Requires employers to record and report work-related fatalities, injuries and illnesses –Note: Recording or reporting a work-related injury, illness, or fatality does not mean the the employer or employee was at fault, an OSHA rule has been violated, or that the employee is eligible for workers’ compensation or other benefits. •OSHA injury and illness recordkeeping and Workers’ Compensation are independent of each other.

While the 1904 regulation exempts many employers from keeping records at all times, these employers are not exempted from all of the 1904 requirements. All employers are required to report work-related fatalities to OSHA within 8 hours of learning of the incident.  Work-related amputations, loss of an eye, or the in-patient hospitalization of one or more employees must be reported to OSHA within 24 hours of learning of the incident. Partially exempt employers may need to keep injury and illness records when the government asks them to do so.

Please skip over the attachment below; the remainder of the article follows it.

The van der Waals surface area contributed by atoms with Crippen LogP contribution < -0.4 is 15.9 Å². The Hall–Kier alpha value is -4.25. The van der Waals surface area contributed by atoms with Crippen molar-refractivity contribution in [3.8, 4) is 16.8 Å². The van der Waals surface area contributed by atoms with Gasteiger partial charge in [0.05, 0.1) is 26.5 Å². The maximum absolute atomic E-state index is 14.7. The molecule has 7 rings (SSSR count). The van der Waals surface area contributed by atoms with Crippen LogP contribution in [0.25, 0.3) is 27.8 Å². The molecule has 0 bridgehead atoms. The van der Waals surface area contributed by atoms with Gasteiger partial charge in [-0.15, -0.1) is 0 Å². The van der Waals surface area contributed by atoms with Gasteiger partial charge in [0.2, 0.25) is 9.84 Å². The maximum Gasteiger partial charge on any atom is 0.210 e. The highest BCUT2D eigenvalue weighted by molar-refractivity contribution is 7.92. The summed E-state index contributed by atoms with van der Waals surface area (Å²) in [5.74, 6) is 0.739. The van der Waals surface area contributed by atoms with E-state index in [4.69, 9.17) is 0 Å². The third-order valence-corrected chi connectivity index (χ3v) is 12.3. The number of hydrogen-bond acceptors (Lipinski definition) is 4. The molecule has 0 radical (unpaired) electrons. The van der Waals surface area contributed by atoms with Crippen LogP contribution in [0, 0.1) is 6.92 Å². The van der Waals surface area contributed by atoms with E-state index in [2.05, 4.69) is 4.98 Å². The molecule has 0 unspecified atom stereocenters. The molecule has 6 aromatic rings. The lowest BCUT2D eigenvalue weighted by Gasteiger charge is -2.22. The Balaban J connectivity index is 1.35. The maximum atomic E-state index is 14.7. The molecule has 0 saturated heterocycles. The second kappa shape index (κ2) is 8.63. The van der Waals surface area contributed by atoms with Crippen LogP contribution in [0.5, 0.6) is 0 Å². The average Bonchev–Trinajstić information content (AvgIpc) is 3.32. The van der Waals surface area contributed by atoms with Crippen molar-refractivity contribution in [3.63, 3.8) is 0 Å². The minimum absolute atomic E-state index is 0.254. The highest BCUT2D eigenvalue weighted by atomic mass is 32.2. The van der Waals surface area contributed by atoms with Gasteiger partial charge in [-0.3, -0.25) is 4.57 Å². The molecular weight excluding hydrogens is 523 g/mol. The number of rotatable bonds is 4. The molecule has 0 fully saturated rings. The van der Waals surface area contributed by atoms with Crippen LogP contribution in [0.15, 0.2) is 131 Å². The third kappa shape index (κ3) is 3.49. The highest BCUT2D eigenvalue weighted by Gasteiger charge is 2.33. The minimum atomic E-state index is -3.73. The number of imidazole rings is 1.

Objective:  The course objective is to information on how to properly complete the accident reports, OSHA forms and OSHA Recordkeeping information that is needed to remain in compliance with the Recordkeeping Standard. Employers and employees who understand why this data is necessary and how it is used are better equipped to utilize the information to reduce workplace injuries and illnesses.

Course Length: 1 Hour